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Preview of 2017 government finance statistics improvements
This page outlines the key improvements to New Zealand's 2017 government finance statistics (GFS). The improvements will appear in Government Finance Statistics (General Government): Year ended June 2017, which will be published on 24 November 2017.

GST methodology change

We have revised goods and services tax (GST) upward, which caused a level shift in general government revenue across the time series. The revision is a result of improved methodology underpinning the GST receipts recognised under the GFS framework.

The GFS GST values differ from those reported by Inland Revenue (IRD). This is because we record government social assistance benefits in kind (SABIK) expenditure as GST inclusive, to ensure a single purchaser price for any good or service regardless of the portion paid by government and households. Due to this treatment we do not net out the corresponding GST credit claim of the government supplier to IRD. This has the effect of increasing both SABIK expenditure and GST revenue for general government, which leaves the operating balance unaffected by this presentation.

Reclassification of public sector units

We have looked into the classification of units within the public sector and moved some entities from general government to the public corporations sector as a result. This has an impact on the consolidation of financial flows and stock positions within the general government GFS release.

We have revised Income and expenditure down slightly for general government due to the reclassifications. The unit’s non-financial assets are no longer recognised in the balance sheet of general government. However, the values are now implicitly recorded as an equity accounted investment under financial assets. This means that general government net worth is unaffected by the change.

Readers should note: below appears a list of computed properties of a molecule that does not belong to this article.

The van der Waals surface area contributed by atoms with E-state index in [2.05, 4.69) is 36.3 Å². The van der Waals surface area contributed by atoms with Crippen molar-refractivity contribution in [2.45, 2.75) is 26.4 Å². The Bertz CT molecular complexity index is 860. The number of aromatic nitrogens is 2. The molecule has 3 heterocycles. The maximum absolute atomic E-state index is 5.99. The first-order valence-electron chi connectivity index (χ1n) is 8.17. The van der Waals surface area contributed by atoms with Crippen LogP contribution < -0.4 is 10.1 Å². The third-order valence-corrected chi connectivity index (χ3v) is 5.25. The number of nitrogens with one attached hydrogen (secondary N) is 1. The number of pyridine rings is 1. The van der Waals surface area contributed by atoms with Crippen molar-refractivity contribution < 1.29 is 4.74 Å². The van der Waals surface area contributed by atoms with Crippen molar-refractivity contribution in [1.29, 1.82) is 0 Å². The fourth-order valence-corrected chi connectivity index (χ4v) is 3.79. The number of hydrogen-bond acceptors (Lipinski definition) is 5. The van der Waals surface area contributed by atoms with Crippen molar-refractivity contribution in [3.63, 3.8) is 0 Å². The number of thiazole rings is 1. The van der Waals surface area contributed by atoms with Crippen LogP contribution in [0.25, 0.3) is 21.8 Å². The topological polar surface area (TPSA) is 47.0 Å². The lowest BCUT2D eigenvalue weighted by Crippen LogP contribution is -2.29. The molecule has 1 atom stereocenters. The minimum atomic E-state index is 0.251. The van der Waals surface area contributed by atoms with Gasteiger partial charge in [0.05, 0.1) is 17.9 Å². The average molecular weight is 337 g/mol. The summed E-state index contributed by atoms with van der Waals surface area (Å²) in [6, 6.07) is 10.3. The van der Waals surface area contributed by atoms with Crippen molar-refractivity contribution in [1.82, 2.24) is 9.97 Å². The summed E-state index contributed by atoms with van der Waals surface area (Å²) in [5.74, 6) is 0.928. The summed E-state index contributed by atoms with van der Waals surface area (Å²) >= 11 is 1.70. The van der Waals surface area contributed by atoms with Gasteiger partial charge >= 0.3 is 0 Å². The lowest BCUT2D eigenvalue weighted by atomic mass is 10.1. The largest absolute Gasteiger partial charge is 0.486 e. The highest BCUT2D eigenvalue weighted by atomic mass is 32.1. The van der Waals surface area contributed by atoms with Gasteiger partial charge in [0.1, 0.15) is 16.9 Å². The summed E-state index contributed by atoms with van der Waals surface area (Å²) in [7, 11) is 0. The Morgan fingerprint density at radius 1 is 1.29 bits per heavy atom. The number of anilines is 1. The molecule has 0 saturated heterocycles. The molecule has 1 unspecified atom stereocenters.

Capital transfer changed to an equity withdrawal

We have reviewed the transfer of social housing earmarked for redevelopment. As a result of the review, capital transfer income received by general government for the year ended June 2016 is reclassified to an equity withdrawal. This has a large downward effect on the operating surplus during the period.

ACC outstanding claims liability

The outstanding claims liability of the Accident Compensation Company (ACC) has been removed from the core balance sheet of general government and is instead featured as a memorandum item below the line. This has a large impact on general government net worth and debt due to this downward revision to insurance liabilities.

The change in treatment is to better align with international best practice for the treatment of social security schemes under the GFS framework and to be consistent with the System of National Accounts. Including social security scheme obligations in the core accounts has an undesirable impact on the household sector which would hold the financial claim as the counterparty. In the case of ACC, it would mean that an approved accident insurance claim to cover the loss of work into the foreseeable future could result in a short-term spike in household wealth and income, which doesn’t reflect the reality of the transaction or the dampening effect it would have on consumption.

Local Authority Census data for 2016

We replaced the local government provisional estimates for the year ended June 2016 with final data from the Local Authority Census (LAC). The resulting revisions are minor. Revisions of this nature are expected as we continue to model provisional estimates for the local government sector in the absence of LAC data for the latest published year.

Due to the lag in availability of LAC data, it is necessary to model provisional estimates for the local government sector for the latest published year.

Published 10 November 2017

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